Bangkok was different this time. I wasn't a novice flying in. I knew what I was getting into. I knew what to expect. I had local currency on me and I knew how to catch the proper train that would take me directly into the city. I knew exactly where I was going and I kinda felt like I was coming home.


I realized one thing - I love Bangkok. I really do.

It's become one of my favourite cities.


Now in saying that, it doesn't mean that I didn't like the Philippines, because I did. Just different vibes.

I LOVE Bangkok.

Maybe it's because there are no beaches here. No sand.

Let's go with that.

From tuk-tuks to temples, narrow alleys crowded with vendors, massage parlours, vibrant culture, incredible food... and more. There is always something new to be discovered in Bangkok. Every step presents a new adventure and I was happy to be back and to be a part of it all over again.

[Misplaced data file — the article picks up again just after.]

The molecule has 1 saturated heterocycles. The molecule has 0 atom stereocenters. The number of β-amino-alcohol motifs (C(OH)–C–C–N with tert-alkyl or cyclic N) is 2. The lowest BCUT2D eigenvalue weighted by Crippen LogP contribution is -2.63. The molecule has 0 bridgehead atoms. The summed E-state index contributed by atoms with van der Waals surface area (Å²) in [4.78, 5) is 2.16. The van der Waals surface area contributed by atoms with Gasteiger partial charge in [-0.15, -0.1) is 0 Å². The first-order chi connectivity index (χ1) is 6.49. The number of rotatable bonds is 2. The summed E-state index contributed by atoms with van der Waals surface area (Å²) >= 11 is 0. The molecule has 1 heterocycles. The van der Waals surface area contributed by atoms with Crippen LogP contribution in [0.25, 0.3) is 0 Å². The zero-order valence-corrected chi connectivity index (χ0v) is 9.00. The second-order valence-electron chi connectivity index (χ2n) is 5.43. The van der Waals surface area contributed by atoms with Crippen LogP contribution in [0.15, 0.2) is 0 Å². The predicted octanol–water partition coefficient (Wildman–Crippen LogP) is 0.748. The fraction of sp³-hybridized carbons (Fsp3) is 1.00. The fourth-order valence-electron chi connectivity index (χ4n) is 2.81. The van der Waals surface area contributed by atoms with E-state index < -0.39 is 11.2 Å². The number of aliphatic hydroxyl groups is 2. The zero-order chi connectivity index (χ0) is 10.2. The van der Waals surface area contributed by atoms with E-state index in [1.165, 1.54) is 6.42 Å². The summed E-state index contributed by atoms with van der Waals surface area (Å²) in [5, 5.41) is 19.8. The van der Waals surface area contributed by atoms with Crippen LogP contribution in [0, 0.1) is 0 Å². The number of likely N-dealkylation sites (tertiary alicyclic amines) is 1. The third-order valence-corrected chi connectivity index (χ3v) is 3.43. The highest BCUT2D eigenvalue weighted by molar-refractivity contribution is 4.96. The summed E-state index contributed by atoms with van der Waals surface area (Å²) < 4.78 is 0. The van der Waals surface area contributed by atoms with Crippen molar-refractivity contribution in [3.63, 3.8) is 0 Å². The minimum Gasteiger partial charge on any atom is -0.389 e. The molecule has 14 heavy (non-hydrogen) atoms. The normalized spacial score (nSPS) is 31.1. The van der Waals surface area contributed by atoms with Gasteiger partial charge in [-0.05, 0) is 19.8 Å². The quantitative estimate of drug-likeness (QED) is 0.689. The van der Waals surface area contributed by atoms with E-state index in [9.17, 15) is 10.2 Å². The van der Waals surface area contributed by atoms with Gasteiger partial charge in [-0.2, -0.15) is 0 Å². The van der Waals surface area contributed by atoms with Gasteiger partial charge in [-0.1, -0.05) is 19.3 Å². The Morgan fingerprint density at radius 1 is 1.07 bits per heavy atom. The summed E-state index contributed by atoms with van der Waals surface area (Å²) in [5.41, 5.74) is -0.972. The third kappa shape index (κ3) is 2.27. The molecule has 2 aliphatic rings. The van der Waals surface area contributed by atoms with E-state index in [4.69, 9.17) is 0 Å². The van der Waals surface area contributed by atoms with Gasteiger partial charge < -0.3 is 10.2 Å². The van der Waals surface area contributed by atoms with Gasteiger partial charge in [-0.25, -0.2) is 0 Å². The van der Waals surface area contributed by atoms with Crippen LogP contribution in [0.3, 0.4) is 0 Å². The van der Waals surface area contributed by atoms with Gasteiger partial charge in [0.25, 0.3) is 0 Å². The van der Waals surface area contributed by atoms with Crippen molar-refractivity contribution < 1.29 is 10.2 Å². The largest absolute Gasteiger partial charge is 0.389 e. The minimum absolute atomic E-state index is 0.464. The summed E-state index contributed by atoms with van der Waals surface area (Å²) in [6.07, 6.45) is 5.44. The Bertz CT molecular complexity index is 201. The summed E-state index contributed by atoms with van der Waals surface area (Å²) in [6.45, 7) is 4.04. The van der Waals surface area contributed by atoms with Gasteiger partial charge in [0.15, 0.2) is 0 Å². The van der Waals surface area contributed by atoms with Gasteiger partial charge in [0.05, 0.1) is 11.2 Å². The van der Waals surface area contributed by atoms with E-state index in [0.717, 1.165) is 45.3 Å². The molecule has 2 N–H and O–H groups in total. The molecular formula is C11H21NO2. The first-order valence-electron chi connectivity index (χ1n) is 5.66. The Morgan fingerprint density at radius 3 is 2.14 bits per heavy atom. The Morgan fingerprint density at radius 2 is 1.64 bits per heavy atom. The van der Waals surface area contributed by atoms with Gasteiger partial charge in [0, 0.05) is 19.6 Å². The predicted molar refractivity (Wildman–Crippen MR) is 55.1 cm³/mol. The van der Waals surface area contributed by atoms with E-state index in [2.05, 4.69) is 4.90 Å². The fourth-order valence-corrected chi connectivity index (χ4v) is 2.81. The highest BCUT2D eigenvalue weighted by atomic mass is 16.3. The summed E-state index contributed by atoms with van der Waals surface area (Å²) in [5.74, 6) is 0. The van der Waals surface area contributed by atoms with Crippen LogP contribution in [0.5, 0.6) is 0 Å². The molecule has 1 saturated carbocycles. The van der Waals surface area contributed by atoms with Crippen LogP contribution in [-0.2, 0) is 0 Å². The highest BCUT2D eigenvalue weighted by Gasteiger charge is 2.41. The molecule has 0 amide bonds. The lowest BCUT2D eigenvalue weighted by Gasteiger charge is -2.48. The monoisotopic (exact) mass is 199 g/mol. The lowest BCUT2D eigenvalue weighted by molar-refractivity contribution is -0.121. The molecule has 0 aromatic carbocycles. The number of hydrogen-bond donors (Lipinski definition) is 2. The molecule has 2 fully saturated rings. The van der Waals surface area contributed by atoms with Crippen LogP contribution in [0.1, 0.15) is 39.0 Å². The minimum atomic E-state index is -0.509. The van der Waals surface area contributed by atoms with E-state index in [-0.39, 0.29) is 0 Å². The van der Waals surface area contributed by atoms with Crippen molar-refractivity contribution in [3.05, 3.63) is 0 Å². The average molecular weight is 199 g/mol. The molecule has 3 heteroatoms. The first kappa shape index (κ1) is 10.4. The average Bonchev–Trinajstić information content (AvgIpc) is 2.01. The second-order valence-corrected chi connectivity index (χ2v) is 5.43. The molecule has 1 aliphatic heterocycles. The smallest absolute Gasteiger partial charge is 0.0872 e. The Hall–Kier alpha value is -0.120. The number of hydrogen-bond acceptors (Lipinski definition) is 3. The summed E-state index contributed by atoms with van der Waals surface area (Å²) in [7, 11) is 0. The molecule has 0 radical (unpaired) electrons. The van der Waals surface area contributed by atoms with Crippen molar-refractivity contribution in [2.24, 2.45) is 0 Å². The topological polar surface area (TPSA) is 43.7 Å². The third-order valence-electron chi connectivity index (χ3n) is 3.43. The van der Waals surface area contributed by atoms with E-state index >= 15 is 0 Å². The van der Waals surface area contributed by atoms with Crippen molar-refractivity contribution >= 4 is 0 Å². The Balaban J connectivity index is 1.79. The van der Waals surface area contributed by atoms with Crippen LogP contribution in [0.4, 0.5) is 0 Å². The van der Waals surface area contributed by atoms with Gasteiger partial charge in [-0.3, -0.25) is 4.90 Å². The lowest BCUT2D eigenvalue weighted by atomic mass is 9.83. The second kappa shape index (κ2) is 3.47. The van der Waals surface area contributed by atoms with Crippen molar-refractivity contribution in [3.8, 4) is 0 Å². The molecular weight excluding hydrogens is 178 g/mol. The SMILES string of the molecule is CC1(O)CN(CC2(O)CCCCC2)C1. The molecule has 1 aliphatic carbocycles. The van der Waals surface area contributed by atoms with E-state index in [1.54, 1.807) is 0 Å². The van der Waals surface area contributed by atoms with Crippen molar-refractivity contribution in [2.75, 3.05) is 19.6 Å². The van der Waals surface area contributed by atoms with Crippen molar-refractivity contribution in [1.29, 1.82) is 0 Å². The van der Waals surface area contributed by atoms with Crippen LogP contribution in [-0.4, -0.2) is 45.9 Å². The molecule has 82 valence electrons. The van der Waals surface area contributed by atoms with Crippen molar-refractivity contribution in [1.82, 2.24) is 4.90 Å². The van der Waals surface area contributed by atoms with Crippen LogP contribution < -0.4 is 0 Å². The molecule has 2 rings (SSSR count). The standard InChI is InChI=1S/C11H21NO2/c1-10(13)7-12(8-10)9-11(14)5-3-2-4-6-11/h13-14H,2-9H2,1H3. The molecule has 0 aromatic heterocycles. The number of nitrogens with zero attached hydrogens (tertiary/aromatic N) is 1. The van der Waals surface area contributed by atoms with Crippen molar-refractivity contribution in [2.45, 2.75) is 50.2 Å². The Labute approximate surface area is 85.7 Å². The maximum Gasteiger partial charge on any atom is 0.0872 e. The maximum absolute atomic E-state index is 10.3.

I had chosen a cheaper room in a centrally located area of town, near the train station. I was only back for less than 48 hours and had a tour booked the following day, so I didn't want to make everything too confusing.


I chose a place called The Micro Hostel. It claimed to be a hostel, through obvious name and online presence... but it provided a private room, which is always appealing. I love my ME-time. The name, Micro, should have given it away immediately, but as usual, I was blind to the subtleties...


Mirco = microscopic.

~ mini.

~ pocket-sized.

~ smallish.

~ model.

~ small.

~ pocket-size.

~ tiny.


Pocket size has to be my favourite of the selection... and a perfect descriptor for what I encountered.


After I booked, they sent me a series of messages, continuously confirming my stay. They were abnormally concerned that I would fail to show, and kept telling me that if I didn't confirm, they would be forced to give my room away. Seemed quite odd. I assured them my booking was my word, but for some unknown reason, I couldn't seem to convince them until I literally walked through the front door. It was definitely a red flag, but I ignored it due to the price.